Sharing Findings: The Anatomy of a Peer-Reviewed Paper

How Do Results Get Shared?

Ultimately, science is a group effort. As such, an important final phase of any research project is sharing results with others.

Among colleagues and collaborators, results are often shared informally: hallway chats, e-mails, and phone calls. But to share results formally and be officially recognized for a finding, researchers must publish in a scientific journal.

Articles published in scientific journals follow a regimented format that can be difficult for non-scientists to decode. Let’s take a closer look.
anatomy of a science article
If you read only one part of a scientific article, make it the abstract. In just one paragraph, the abstract summarizes the entire article, including the purpose of the research, its methods, and results.
Everyone involved in a research project—absolutely everyone—gets listed among the authors. That’s why you’ll sometimes see 50 or more names here. The first name on the list is generally the person who did most of the work. The last name on the list is also important: this person is often the senior “big name” researcher who oversaw the project.
Take a look at the Author’s list. If you see little numbers or symbols by people’s names, these refer to a section of notes that identifies official affiliations—the laboratories and institutions sponsoring the research. With this list, you can see details about the scientists and institutions involved and how they collaborated. Contact information is also available here.
Where an article is published is almost as important as what the article says. Prestigious and selective journals like Science and Nature will only publish articles that survive the scrutiny of other scientists—a process called peer review. An article in a peer-reviewed journal is generally considered to be more reliable, and often more significant, than one found in a journal without a peer-review process.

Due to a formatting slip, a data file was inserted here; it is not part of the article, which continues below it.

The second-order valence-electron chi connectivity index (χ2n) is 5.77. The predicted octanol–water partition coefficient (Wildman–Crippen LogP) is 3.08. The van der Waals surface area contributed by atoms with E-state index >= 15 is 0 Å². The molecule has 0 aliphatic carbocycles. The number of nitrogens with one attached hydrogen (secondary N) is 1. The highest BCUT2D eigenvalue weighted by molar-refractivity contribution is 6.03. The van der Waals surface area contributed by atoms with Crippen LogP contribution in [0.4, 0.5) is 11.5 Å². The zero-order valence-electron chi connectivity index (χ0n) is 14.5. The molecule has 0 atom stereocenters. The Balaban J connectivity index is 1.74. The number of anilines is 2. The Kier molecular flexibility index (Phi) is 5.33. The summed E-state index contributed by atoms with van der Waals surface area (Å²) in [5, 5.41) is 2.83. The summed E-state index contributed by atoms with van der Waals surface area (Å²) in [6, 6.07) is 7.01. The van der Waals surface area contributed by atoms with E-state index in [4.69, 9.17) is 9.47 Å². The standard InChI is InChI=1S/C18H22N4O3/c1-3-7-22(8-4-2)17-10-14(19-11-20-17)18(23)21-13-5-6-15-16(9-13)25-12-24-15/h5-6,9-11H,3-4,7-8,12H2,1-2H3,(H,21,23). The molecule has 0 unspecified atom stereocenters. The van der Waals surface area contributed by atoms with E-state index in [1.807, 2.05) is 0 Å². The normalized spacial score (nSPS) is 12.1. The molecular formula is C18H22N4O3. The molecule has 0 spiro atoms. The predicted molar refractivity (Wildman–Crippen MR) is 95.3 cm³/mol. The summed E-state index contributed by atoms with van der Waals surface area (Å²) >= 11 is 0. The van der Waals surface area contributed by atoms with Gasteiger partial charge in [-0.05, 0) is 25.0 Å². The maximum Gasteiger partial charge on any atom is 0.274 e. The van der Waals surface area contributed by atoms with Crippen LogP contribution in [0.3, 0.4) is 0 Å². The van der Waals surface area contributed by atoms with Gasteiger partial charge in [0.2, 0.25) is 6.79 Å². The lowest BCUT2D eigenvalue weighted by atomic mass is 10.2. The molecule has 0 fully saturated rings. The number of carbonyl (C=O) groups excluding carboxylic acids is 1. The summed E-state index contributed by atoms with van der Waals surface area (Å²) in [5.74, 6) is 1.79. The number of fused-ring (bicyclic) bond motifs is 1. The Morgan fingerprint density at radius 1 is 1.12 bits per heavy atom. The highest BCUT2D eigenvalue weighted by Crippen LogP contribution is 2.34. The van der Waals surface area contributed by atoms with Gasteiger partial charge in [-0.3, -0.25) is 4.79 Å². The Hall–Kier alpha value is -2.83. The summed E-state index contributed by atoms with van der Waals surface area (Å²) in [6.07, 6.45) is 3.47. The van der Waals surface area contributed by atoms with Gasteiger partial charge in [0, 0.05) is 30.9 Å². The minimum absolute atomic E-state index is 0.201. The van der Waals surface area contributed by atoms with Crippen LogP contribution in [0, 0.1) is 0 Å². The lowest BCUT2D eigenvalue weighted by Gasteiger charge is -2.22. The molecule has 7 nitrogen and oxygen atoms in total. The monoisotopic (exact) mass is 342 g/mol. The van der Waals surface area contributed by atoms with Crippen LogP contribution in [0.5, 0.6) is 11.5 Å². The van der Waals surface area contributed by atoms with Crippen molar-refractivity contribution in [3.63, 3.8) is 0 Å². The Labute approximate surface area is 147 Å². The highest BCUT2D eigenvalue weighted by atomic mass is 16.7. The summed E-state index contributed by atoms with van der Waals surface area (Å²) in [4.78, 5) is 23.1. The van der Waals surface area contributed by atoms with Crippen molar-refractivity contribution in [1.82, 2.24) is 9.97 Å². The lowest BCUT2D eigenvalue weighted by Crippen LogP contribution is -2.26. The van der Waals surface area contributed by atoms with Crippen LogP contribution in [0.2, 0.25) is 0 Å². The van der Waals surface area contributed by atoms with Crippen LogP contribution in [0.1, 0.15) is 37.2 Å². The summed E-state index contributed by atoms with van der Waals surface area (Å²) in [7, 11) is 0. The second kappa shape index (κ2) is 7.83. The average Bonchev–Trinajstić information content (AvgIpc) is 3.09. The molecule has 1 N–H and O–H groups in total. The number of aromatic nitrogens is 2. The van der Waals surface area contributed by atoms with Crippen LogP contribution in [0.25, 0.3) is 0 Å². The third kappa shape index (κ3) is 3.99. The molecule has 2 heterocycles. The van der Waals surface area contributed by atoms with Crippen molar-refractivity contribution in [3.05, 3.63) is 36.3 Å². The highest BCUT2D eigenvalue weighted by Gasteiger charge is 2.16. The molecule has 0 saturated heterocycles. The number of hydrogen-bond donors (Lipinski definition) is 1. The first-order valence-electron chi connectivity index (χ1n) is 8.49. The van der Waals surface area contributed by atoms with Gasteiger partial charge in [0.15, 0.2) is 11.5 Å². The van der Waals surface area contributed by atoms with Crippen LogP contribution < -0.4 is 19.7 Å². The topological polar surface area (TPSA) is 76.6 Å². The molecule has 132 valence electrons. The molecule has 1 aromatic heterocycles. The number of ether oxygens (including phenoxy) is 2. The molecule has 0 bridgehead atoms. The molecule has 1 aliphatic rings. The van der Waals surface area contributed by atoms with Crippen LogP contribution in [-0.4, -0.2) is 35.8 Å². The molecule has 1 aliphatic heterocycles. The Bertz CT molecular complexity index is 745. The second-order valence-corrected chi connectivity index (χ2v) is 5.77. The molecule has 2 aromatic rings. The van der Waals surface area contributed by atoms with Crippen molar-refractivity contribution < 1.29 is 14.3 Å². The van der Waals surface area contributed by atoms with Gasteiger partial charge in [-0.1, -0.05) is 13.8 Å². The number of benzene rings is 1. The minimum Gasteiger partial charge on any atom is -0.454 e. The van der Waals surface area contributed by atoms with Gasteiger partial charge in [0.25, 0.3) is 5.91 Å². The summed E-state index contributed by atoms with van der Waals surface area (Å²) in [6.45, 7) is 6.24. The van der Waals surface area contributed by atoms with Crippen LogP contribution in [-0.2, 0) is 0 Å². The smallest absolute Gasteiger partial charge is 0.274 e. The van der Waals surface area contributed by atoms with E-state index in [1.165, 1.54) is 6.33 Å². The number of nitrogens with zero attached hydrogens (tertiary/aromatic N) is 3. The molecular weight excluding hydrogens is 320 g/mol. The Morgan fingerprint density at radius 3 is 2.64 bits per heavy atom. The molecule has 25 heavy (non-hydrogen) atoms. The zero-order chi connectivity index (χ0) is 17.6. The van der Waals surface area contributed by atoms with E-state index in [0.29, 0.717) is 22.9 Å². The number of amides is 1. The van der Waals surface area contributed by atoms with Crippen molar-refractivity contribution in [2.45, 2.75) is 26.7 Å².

Identifies the paper’s submission and acceptance dates. The submission date establishes priority for major discoveries. The acceptance date—which may be many months later—reveals the time it took for peer review to take place. The publication process may add another month or two before the paper is seen by the public.
The devil is in the details. That’s why scientists are most likely to scrutinize this section, which describes the exact procedures followed by the author. Ideally, there should be enough detail given here that another scientist could replicate the experiment. These days, many journals publish in-depth methods information online only, to save space in the printed version.
This section is the heart of the article; here you’ll find the actual research data. In addition to the text, supporting information may take any of various forms: figures, graphs, charts, even photographs.
Many scientific journals number pages sequentially through an entire year. That means a five-page article may span pages 15–20 if published in January, or 2250–2255 if published in December. This system creates a long-term, unique reference for each paper so its location can be easily tracked and shared. Ultimately, the year’s worth of journal issues will be bound into a book.
Here you’ll find the most important articles published so far on the topic at hand. Especially important are review articles, articles that summarize and reflect on all the relevant research done so far. Science is a community, and each published article is just one statement in an ongoing conversation between scientists around the world.
In this section, you’ll find references, resources, and acknowledgments, from thank-you notes to tips on finding suitable strains of mouse DNA.

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